(Saturday, October 30)
According to an opinion poll published in “Aravot,” if fresh presidential elections took place in Armenia now only 43 percent of Yerevan residents would participate in them. About 15 percent of respondents would vote for President Robert Kocharian, while opposition leaders Stepan Demirchian and Raffi Hovannisian would get 9.5 percent and 6 percent respectively. Parliament speaker Artur Baghdasarian is in fourth place with 5 percent. He is followed by Artashes Geghamian, Vazgen Manukian and Levon Ter-Petrosian.
Another opposition politician, Aram Karapetian, is derided by “Hayastani Hanrapetutyun” and “Azg” for threatening to bring about a “revolution” in Armenia at Friday’s conference of his Nor Zhamanakner (New Times) party. Both papers draw parallels between his speech and the discourse of Soviet-era Communist leaders.
“The most pathetic is the aim of Karapetian’s imaginary revolution,” “Haykakan Zhamanak” joins in the chorus of criticism. “For as it turns out, no change of the president is envisaged to come about as a result of that revolution.” The paper speculates that Karapetian may be secretly furthering the agenda of the Armenian Revolutionary Federation which is unhappy with the extent of its presence in government but can not openly demand fresh parliamentary elections.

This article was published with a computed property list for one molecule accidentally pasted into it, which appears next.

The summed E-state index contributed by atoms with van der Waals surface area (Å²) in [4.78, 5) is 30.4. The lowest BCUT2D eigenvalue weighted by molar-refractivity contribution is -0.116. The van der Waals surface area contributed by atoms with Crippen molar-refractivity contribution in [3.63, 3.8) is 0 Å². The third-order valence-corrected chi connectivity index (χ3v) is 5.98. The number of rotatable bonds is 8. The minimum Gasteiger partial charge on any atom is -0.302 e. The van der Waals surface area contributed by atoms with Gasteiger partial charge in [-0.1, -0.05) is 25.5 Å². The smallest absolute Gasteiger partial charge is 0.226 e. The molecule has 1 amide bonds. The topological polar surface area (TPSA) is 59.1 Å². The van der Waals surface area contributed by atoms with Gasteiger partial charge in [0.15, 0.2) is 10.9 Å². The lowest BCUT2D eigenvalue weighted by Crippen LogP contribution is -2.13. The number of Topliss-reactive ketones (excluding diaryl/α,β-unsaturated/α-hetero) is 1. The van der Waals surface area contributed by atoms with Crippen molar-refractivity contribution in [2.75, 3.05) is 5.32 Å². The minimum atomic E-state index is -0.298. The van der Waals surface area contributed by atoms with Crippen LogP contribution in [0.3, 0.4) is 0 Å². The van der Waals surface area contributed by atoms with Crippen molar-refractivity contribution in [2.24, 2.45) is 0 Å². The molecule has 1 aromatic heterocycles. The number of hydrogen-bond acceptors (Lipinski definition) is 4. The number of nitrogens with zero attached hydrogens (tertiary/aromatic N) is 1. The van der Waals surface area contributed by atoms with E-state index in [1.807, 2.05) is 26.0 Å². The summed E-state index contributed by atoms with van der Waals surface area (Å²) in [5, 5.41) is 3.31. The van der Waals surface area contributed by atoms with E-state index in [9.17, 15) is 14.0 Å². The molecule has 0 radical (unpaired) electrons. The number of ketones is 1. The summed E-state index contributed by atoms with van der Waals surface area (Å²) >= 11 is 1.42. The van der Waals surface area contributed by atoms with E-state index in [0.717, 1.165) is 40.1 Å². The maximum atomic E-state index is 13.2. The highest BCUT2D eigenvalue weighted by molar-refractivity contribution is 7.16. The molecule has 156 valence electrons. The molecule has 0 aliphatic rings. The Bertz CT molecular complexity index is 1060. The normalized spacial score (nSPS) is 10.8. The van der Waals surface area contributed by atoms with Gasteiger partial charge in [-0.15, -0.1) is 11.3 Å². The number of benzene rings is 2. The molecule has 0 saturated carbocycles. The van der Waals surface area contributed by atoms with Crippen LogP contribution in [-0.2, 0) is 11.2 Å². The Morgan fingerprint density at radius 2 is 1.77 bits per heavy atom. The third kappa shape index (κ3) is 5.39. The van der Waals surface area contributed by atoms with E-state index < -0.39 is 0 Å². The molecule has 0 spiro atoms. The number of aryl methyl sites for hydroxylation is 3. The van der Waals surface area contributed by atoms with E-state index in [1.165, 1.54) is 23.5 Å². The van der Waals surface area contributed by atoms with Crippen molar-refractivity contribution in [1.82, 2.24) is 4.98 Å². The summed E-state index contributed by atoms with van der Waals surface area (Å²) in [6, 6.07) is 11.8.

Armenia’s Ambassador to Ukraine, former parliament speaker Armen Khachatrian, comments in “Haykakan Zhamanak” on the weekend presidential election in Ukraine. He says that like in Armenia the presidential candidates there have saved no effort to discredit and denigrate each other. “It’s just that the scales are different,” he says. “In Ukraine, which has a population of 50 million, you can’t enter every village and hand out $10 to every villager [as a vote bribe]. But of course, every electoral technique is being applied. Not to mention populist promises which all candidates voice day and night.”
Deputy parliament speaker Tigran Torosian tells “Hayots Ashkhar” that a possible UN General Assembly debate and decisions on the Armenian-occupied territories of Azerbaijan could have implications for the Council of Europe’s stance on the Nagorno-Karabakh conflict. Torosian argues that Council of Europe Secretary General Terry Davis’s report on Karabakh, strongly criticized by Armenia, had references to the UN Security Council resolutions on the conflict. Torosian hopes that a possible UN document will not have similar “negative connotations.”